The coronavirus lockdown has left me, and so many of us, with loads of spare time. I’ve been doing what I can to ensure that my furlough is productive: praying, running, reading, writing (I’ve even written an entire novella!), keeping in touch with friends (especially those from my days in New York), and even building up my mediocre Spanish vocabulary. Even with all this, I’ve found myself with spare time to spare. And so I've done what comes naturally to me: watching movies.
I’ve loved film for as long as I can remember. When I was a kid, when my parents became desperate to shut me up for a couple of hours, there was an easy solution at hand: put one of the Indiana Jones or Star Wars (original trilogy, of course) movies into the VCR.
I was raised Muslim. Film has played a role in my own conversion to Christianity, as well as my reception into the Catholic Church some years after that.
“Then the disciples came and said to him, ‘Why do you speak to them in parables?’” (Matthew 13:10)
When I was a Muslim, I didn’t bother watching films deemed blatantly Christian. But if I’d ever heard it that a film was critical, or even mocking, of Christianity, then I still considered it halal. Though the bulk of my friends were nominal Christians, I’d maintained a social strategy of avoiding enthusiastic Christians, thus sparing myself from the annoyances of being preached to. But Providence is very clever.
In late 2004 I had read Dan Brown’s The Da Vinci Code. From that book I’d been given the strong impression that the Catholic Church had had major qualms with the speculations dealt with in Martin Scorsese’s The Last Temptation of Christ. And so I decided to go ahead and give it a watch.
The film’s production was executed very well, as are all of Scorsese's works. But I probably would have avoided watching it altogether if only I’d been forewarned how one particular scene would affect me:
Mary Magdalene (played by Barbara Hershey), who up until then had shown hostility toward Jesus, whom it was strongly suggested had had some previous relationship with Jesus, was dragged by her hair to the site where she was going to be executed. She crawled into the fetal position as a mob of men throwing stones at her. Jesus (played by Willem Dafoe) stepped between Magdalene and the hostile mob, even getting pelted by several rocks doing so. He held stones in each of his hands. “Which one of you people has never sinned?” he asked the mob. “Whoever that is, come up here,” he shouted, lifting up the stones in his hands, “and throw these!” Magdalene, crying in terror and desperation, clutched Jesus’ ankles. But slowly, beginning with one of the mob’s elders, the would-be executioners were convinced to relent. Jesus had saved the life of a woman from a crowd acting in the name of righteousness.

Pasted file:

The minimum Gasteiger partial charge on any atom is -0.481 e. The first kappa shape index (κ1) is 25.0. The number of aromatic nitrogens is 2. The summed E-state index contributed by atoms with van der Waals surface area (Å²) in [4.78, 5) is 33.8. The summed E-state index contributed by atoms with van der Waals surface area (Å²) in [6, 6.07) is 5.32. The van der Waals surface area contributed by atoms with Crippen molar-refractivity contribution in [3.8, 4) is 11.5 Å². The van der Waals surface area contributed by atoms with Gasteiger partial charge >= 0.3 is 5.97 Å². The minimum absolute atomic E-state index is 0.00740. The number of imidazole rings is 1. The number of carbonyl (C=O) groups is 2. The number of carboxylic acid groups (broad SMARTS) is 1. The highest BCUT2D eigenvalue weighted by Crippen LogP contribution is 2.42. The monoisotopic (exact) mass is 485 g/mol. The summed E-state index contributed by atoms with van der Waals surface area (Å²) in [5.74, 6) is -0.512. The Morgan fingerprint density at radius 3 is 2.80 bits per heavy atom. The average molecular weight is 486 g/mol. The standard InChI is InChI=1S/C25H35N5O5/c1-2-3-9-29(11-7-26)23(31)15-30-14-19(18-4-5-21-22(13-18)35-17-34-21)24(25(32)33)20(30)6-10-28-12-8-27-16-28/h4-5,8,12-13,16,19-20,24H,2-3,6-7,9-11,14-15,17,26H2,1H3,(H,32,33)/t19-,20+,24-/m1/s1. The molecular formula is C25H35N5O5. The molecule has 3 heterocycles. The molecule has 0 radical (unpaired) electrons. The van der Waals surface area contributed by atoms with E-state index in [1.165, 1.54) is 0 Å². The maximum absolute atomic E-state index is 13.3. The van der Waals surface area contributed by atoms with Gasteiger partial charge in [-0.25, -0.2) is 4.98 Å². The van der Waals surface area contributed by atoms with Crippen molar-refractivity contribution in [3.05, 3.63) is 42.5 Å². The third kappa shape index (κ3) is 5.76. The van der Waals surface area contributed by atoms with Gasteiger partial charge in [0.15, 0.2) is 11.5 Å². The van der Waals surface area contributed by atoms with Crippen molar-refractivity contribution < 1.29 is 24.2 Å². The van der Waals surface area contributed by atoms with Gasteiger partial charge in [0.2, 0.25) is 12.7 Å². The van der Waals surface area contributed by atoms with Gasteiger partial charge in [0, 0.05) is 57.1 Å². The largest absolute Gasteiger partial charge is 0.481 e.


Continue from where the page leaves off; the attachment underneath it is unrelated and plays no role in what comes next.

Oops. For days afterward, I just couldn't shake out that image of Magdalene, crying and clutching at Jesus’ ankles. It was seared in my mind. I had heard the line “let the one without sin cast the first stone” before then (and I’ll admit that I'd remembered it best from an episode of the Simpsons), and knew it to be from somewhere in the Bible, but I’d never actively sought to learn its context. “Could Muhammad himself have matched a compassion so deep?” I had wondered. Having purposefully watched what I thought would be an “anti-Christian” film, recommended to me by an anti-Catholic book, I’d unwittingly stumbled one step closer to accepting belief in the Son of God.
“This is why I speak to them in parables, because seeing they do not see, and hearing they do not hear, nor do they understand.” (Matthew 13:13)
I had renounced Islam in February 2006. Following an existential crisis, I was baptized as a Christian in 2007. After some years as an Evangelical Christian, I was received into the Catholic Church in 2012. There were many influences in my journey: friends (especially those who held biases against the Catholic Church!), books, experiences, situations, travel, arts and so on. My love of film was, of course, one of those influences. I’d even had the privilege of serving on the ministry team of a filmmakers group at Redeemer Presbyterian Church, the Protestant church which I had attended before I became Catholic.